McCOY: I expect that the international agencies and the United States are going to be inadequate in dealing with the problem. Look, when we talk about rebuilding agriculture around the globe, what we talk about is really rebuilding annual field crops. We're willing to stick around for a year or two to get farmers back on their feet, to help them get in one, two, maybe three crops. But putting back field crops is not the question. It's really rebuilding the flocks and, most importantly, replanting the orchards. It's a ten year rebuilding effort, and I just don't think the United States or the international community has the staying power. But, the drug lords are there, and they'll be there tomorrow.

TOOMEY: Where does this leave the poverty-stricken people of Afghanistan?

McCOY: Well, actually, the studies we have, and they're quite extensive, by the United Nations during the 1990s, showed that the Afghan opium industry operated within the context of Afghani civil society with almost no violence. That's to say, farmers put their crops in the field. They got crop loans from merchants. They delivered their crops. They kept their contracts. The merchants then traded with each other, exported it across the border. Merchants traveled about the country carrying substantial amounts of money in a society that was incredibly violent and riven with civil war, and there was no violence.

TOOMEY: Why is the drug trade in Afghanistan carried out in such a gentlemanly fashion?

McCOY: Because it's rational. It's carried out apart from the politics. It's run by the merchants and the farmers. It does not involve the commanders and the clan leaders, the warlords. They collect the tax from the merchants. They collect a tax, sometimes, from the farmers. But they don't involve themselves in the actual production. So, this is one part of the society that's separated from the country's tremendously problematic politics. This is one of the things that Afghan society does well. For the ordinary people of Afghanistan opium is, for the time being, an effective solution. Look, it takes lots of labor, okay? The country is short of employment. It takes much less water than conventional field crops, and water is in scarce supply. Landless laborers can get jobs. It solves all of the country's problems, for the time being. It's perverse in its genius, but nonetheless, it's a genius.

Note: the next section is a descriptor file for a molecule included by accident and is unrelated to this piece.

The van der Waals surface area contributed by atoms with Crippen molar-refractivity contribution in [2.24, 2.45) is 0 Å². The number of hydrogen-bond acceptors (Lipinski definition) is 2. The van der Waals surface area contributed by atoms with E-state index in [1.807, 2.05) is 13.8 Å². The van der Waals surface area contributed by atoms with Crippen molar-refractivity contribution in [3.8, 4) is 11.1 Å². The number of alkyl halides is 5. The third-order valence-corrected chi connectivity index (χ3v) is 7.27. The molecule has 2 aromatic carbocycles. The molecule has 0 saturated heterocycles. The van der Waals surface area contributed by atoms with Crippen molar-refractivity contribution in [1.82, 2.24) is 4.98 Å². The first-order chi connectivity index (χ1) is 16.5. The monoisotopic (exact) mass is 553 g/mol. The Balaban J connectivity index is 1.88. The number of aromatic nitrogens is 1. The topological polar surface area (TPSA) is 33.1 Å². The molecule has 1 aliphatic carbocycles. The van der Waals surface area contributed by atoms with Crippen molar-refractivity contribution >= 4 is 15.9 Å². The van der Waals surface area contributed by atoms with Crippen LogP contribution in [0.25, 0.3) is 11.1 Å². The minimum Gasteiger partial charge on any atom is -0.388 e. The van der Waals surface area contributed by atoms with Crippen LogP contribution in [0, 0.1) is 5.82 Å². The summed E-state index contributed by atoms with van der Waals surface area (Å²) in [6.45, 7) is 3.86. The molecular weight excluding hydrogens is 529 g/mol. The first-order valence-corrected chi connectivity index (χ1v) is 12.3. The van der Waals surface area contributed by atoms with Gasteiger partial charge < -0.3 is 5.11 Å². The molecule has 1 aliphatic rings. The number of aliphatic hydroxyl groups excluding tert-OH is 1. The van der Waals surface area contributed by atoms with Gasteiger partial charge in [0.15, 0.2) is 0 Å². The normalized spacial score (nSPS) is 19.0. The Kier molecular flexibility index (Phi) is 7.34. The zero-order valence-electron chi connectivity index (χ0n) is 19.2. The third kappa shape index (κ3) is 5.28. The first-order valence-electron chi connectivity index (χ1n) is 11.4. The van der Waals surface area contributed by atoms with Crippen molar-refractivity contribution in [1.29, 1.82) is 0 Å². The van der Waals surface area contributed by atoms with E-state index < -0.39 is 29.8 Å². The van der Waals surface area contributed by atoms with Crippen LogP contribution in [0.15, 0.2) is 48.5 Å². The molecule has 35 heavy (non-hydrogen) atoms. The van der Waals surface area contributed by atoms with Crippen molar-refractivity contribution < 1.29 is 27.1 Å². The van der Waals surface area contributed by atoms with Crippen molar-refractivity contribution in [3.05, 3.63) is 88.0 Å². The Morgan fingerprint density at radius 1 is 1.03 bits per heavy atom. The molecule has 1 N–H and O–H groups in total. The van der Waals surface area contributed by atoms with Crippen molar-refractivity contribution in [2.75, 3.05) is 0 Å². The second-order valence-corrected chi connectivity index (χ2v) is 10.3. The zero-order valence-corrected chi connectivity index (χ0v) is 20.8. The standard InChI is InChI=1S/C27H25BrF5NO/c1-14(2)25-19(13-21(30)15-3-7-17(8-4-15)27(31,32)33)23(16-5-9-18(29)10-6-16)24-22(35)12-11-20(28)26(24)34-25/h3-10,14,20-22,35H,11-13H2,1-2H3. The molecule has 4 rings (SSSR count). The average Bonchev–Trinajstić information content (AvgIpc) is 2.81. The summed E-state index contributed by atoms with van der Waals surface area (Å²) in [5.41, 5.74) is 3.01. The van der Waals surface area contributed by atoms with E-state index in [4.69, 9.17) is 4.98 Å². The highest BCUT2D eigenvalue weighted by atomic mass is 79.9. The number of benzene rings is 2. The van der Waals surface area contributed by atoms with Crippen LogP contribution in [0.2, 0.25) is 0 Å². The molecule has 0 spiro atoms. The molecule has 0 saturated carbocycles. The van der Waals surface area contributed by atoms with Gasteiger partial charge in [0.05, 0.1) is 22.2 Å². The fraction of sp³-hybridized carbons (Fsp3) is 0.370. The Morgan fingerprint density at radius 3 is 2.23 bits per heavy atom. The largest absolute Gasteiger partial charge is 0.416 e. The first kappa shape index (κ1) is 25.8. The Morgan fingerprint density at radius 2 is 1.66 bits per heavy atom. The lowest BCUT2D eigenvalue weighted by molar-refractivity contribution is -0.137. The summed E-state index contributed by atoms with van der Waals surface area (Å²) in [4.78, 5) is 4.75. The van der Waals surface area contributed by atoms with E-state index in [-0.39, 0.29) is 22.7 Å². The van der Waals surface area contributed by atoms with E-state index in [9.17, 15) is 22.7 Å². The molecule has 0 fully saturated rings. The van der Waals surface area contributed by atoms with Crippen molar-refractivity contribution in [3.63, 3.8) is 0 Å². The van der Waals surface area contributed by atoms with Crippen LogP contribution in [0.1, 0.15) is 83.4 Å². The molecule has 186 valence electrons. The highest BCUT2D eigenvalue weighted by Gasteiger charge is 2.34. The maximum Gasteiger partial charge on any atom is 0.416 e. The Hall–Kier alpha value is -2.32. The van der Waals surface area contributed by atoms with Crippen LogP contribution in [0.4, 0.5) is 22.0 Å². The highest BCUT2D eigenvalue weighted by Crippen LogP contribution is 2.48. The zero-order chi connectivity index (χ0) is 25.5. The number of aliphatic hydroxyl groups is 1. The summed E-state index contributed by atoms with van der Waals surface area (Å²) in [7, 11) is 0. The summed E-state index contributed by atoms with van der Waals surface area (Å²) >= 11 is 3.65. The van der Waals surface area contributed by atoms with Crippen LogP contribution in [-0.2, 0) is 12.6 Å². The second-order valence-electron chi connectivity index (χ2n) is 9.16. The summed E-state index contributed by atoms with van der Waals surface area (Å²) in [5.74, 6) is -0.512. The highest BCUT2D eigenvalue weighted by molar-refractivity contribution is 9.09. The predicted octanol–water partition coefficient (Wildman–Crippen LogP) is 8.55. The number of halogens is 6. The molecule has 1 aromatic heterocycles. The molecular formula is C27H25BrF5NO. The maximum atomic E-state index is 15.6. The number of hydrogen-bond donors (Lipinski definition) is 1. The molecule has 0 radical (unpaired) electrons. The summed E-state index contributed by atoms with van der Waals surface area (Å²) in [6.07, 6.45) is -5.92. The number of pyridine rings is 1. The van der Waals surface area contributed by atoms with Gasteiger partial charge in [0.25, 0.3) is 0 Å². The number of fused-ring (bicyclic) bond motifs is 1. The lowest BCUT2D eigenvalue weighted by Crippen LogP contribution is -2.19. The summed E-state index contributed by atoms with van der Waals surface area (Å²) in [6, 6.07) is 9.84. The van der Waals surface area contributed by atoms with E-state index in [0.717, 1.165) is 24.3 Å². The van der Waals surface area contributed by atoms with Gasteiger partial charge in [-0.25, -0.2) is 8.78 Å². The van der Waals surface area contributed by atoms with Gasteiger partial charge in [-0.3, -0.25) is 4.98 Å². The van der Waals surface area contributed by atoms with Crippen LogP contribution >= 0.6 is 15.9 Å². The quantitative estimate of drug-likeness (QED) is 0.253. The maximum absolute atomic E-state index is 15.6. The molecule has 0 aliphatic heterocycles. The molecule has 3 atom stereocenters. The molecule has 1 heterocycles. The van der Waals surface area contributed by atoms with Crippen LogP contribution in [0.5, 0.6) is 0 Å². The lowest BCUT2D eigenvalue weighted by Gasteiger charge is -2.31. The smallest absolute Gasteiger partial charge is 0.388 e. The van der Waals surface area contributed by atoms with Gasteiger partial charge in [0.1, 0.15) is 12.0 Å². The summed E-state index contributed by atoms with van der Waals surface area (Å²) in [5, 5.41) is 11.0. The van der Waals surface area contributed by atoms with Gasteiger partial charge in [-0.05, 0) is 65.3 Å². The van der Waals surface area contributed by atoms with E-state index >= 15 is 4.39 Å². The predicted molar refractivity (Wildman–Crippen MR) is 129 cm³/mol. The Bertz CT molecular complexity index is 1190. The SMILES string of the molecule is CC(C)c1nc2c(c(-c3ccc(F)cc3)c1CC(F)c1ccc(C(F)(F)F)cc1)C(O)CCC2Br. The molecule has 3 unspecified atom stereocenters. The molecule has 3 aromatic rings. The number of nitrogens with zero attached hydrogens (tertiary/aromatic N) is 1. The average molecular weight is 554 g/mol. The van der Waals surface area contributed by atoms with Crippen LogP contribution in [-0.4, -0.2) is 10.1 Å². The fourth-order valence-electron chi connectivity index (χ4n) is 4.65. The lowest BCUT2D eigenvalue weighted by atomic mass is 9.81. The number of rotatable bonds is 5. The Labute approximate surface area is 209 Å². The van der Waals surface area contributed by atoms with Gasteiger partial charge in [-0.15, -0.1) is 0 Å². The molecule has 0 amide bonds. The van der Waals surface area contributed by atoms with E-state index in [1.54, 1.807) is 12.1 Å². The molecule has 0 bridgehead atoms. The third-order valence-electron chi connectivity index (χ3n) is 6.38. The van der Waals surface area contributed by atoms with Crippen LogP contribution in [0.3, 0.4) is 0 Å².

TOOMEY: Alfred McCoy is professor of history at the University of Wisconsin, and author of the book "The Politics of Heroin: CIA Complicity in the Global Drug Trade." Professor, thanks for joining me today.

McCOY: Diane, thank you very much.

TOOMEY: A U.S. State Department spokeswoman denied Professor McCoy's allegation that the U.S. is turning a blind eye to opium production in Afghanistan. She told Living on Earth that one of the U.S. government's key priorities in the wake of the Taliban collapse is to put an end to the production and trafficking of opium in Afghanistan. She says the U.S. hopes to work with the interim government there to establish alternative cash crops and other economic development programs.